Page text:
India is at the cusp of global economic growth with the country’s over 50 per cent population, comprising of youth, at the core of this pursuit. The country is expected to address the need-gap analysis on various fronts such as deep-tech driven cyber security domain to utility services including plumbing and electrical work. And it is the latter namely electrical work that calls for attention by stakeholders as dealing with it involves requires utmost care and attention.
Also the pandemic has further brought into prominence the citizens need to have quick access to electricians on account of multiple considerations such as WFH, online school, increased electricity consumption and likewise.
This trend is not confined just to urban areas. The penetration of electricity in smaller towns and villages has compounded the need for every village to have at least one properly trained electrician.
It is under this context that a focussed approach to address the upliftment of electricians as a community is required to be embraced as a priority. One critical element of this focus should be latest training and skillsets exposure to be provided to electricians.
However, the present situation leaves a lot to be desired. Reports suggest that the existing vocational training is yet to reach deep penetration within the country and largely access to these courses is limited only to urban areas. The involved agencies have picked the right place and direction particularly under the Skill India Mission with regional training institutes such as ITI continuing with their good work and support. However considering the thriving start-up ecosystem in the country, one can extend the scope of vocational training for electricians to equip them with taking their self-sustained business reach newer heights under micro-entrepreneurship while maintaining optimum level of safety and quality in delivering work.
Towards this the three Es framework appears to be the savior. Let us understand it in detail.
The Three Es framework: The training of electricians should rather be pursued with the mindset of orientating them to be comprehensively equipped and self-sustained. This orientation should be fundamentally based over the three critical elements of education, environment and empowerment. In an era where the only constant is change and the pace of change being rapid, the training module has to be flexible and agile enough to factor in any modification in the course module. Also easy and open access should be made available so that interested electricians can make the most of it.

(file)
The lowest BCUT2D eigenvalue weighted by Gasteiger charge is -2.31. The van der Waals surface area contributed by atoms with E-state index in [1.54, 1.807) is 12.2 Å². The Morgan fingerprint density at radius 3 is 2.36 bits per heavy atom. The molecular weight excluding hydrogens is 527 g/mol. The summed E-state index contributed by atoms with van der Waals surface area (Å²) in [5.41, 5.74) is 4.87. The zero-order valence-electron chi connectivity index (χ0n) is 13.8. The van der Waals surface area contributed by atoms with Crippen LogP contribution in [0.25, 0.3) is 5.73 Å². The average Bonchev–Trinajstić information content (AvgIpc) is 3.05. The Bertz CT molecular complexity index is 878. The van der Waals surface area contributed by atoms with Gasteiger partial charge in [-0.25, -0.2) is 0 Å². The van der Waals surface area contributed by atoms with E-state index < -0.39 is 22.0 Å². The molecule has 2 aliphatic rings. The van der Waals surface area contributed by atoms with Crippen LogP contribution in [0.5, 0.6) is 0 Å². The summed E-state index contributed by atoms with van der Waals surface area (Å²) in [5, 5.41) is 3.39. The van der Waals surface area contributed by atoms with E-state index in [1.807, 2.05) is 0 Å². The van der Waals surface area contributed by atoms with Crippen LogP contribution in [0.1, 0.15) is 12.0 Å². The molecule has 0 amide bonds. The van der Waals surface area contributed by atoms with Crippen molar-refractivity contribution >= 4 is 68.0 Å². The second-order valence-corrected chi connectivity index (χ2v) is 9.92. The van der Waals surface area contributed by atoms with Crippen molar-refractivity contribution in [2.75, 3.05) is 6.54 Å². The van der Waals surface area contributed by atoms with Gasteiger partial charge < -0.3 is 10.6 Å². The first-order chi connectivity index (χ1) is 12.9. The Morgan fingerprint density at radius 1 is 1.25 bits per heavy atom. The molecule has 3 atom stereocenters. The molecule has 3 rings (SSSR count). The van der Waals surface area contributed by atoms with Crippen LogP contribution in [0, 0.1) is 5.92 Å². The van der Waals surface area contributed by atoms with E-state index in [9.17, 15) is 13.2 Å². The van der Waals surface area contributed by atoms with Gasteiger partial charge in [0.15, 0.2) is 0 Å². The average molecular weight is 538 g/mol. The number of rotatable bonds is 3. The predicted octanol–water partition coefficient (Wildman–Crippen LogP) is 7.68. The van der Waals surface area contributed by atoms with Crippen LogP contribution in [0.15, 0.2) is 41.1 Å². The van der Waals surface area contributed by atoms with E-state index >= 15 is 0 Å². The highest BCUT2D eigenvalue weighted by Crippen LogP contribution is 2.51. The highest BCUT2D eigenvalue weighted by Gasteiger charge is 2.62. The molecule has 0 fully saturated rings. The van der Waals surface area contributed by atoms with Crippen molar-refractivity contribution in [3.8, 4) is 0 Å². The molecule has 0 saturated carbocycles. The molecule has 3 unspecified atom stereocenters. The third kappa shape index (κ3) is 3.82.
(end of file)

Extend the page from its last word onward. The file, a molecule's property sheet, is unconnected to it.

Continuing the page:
Moreover, with the pandemic bringing into highlight the edtech revolution in the country, the same concept can be leveraged for the use of electricians as well so that they can pursue upskilling at their convenience and pace without disturbing their business work hours. Also such a measure which help the benefits of vocational training reach a larger audience deep into remote areas as all one would need is a stable connectivity and smartphone access.
On the environment front, the need of the hour is to make the electricians realise their potential contribution towards the environment correction cause. Towards this they need to be given hands-on training on emerging concepts such as green wire and also on energy-conserving mechanisms such as smart home devices. Also with the EV revolution expected to take shape in the country, proactive exposure on technology know-how on these frontiers too will help the country build a larger talent pool of equipped skillsets. This can also help position India as not only leading the EV domain in terms of technology innovation but also an unexplored area of being able to cater to customer support for adopters of energy efficient vehicles.
Lastly the approach should be to empower electricians in a holistic sense. One of the biggest takeaways from the new-age data economy in India is the rise of gig economy and young electricians are expected to play a prime role here. With utility services apps mushrooming in the country, it is the ideal time to have an inclusive approach and let electricians reap the benefits of the vibrant start-up ecosystem.
Under this context, the three Es framework indeed looks promising enough and the first objective should be scale up young electricians from the largely unorganized ecosystem to a more organized segment under the micro-entrepreneurship purview.
The author is President and Chief Marketing Officer of Polycab India Ltd. Views are personal.